can be done in a group. Why hire a coach?
During a Portsmouth Chamber of Commerce seminar held
in June, Paul McAskill, the owner of Compass Point
Training in Elliot, Maine, offered several reasons
why a coach might be retained:
* Management sees value in engaging a sounding
board, not only for itself, but for other employees.
* Management is looking for a forum where employees
can be "totally honest."
* A person needs a partner to help one's business
* A company or CEO wants to improve its image and is
ready to make the needed investment in time and
* The business owner wants to take the company to
"the next level."
McAskill contends a businesspeople should retain a
coach, not when they're filled with doubts and
insecurities, but when they're at a point where they
truly believe in themselves and understand there's a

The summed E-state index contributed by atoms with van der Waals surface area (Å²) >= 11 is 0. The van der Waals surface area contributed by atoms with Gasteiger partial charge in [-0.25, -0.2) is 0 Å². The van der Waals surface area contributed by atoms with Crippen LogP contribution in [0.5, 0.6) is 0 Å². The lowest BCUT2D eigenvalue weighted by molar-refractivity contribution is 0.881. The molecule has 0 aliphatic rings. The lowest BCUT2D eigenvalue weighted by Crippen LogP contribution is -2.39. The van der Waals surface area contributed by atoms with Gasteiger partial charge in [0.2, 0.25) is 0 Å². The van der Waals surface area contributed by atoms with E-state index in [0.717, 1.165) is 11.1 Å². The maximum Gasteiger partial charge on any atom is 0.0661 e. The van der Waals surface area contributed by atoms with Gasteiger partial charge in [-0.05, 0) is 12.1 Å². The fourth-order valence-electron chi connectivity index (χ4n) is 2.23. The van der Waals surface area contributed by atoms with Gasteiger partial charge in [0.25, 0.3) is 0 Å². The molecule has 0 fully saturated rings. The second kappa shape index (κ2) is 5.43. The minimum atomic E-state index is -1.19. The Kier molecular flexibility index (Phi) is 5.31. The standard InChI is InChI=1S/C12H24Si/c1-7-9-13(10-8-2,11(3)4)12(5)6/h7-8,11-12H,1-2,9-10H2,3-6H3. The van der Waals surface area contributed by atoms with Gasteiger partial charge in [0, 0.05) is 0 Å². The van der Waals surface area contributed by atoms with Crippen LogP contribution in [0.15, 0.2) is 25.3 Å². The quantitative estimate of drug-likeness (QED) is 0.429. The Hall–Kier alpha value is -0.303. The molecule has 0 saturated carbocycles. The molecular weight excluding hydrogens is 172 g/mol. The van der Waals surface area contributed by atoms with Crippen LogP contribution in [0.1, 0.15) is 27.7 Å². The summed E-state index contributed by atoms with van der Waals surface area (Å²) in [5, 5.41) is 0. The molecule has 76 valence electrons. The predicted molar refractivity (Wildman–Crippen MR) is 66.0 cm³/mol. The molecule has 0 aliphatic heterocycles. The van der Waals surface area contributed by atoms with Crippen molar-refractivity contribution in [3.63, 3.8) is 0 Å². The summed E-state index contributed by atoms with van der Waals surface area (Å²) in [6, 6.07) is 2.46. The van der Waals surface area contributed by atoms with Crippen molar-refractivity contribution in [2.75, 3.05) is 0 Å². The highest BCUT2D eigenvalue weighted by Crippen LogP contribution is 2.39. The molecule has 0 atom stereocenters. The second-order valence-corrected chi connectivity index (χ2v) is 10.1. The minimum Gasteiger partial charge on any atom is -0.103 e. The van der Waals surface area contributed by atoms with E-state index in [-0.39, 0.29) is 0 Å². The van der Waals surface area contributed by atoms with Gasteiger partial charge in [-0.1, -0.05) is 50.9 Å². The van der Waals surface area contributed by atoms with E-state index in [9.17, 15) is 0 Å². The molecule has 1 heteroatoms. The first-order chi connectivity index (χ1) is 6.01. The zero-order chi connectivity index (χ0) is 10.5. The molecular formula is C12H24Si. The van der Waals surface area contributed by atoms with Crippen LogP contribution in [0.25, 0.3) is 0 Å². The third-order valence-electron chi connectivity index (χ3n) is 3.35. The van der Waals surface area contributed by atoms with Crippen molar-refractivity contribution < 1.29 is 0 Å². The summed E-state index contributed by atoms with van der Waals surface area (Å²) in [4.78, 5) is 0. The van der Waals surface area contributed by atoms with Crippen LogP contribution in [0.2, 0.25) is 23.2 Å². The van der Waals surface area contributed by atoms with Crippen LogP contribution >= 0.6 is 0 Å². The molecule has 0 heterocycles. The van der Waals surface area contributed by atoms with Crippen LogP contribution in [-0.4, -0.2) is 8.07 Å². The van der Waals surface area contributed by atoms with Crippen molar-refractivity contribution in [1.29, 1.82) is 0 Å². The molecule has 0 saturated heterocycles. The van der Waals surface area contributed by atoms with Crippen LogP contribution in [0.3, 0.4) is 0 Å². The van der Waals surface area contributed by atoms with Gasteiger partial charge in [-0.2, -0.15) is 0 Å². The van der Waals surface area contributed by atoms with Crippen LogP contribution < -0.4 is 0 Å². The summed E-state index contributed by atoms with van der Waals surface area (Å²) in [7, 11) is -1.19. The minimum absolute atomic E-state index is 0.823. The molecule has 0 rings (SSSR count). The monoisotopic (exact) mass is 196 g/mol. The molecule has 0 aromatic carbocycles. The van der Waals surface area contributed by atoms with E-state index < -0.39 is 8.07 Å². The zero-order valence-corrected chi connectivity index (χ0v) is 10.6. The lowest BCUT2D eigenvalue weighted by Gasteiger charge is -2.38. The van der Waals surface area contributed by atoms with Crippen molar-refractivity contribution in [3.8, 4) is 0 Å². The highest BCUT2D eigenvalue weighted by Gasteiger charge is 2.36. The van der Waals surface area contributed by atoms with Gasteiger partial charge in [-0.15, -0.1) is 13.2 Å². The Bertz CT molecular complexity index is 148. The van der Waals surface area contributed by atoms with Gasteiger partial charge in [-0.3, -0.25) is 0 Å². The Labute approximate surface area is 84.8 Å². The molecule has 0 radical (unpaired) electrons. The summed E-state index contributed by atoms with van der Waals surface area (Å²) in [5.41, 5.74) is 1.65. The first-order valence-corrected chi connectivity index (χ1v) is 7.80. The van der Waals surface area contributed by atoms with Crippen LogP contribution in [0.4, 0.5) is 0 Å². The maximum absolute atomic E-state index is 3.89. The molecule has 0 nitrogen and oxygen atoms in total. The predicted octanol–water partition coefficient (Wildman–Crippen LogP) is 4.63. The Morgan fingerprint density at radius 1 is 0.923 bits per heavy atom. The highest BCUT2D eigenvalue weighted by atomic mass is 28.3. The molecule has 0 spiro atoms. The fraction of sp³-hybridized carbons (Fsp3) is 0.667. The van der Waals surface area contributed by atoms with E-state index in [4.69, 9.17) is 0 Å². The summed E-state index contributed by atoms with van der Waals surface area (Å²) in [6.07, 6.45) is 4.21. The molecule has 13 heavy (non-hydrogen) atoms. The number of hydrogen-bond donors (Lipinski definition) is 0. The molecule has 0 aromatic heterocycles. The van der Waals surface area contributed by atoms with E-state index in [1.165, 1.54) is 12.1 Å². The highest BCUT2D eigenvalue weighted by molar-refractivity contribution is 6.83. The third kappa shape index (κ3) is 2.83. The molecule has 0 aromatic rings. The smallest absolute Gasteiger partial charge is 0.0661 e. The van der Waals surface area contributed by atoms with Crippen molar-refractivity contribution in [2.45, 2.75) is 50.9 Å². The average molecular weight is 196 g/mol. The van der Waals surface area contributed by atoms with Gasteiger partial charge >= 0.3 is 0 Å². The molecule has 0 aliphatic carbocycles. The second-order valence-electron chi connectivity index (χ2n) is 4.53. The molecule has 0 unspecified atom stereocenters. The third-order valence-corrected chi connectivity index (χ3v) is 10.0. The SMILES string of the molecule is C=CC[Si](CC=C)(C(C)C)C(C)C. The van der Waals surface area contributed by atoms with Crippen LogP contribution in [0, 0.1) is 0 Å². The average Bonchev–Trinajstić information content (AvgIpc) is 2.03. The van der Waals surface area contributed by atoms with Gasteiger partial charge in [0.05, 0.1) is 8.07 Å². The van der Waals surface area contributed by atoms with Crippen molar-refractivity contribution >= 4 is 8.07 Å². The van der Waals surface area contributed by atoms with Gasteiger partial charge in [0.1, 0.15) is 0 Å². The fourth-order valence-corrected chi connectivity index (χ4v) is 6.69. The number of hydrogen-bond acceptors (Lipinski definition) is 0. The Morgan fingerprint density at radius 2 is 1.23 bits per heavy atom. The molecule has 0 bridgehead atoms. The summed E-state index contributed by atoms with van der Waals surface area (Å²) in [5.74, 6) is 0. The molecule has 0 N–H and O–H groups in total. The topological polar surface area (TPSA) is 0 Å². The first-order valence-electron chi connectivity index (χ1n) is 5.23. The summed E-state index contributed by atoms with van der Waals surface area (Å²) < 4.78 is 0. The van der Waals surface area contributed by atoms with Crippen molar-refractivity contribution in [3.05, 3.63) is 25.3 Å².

gap between where they are now and where they want
A great coach
The characteristics that make for a great coach was
the topic of a roundtable discussion last week at
the Portsmouth Coaching Collaborative, an
association of coaches, would-be coaches and the
These are characteristics to be considered by a
business owner, perhaps you, who is contemplating
the possibility of retaining a coach.
* A coach must be focused and have the ability to
hone in on what is really important.
* A coach must have "the guts to be direct," even
when to do so is certain to anger the client.
* The coach must be unattached to the outcome of his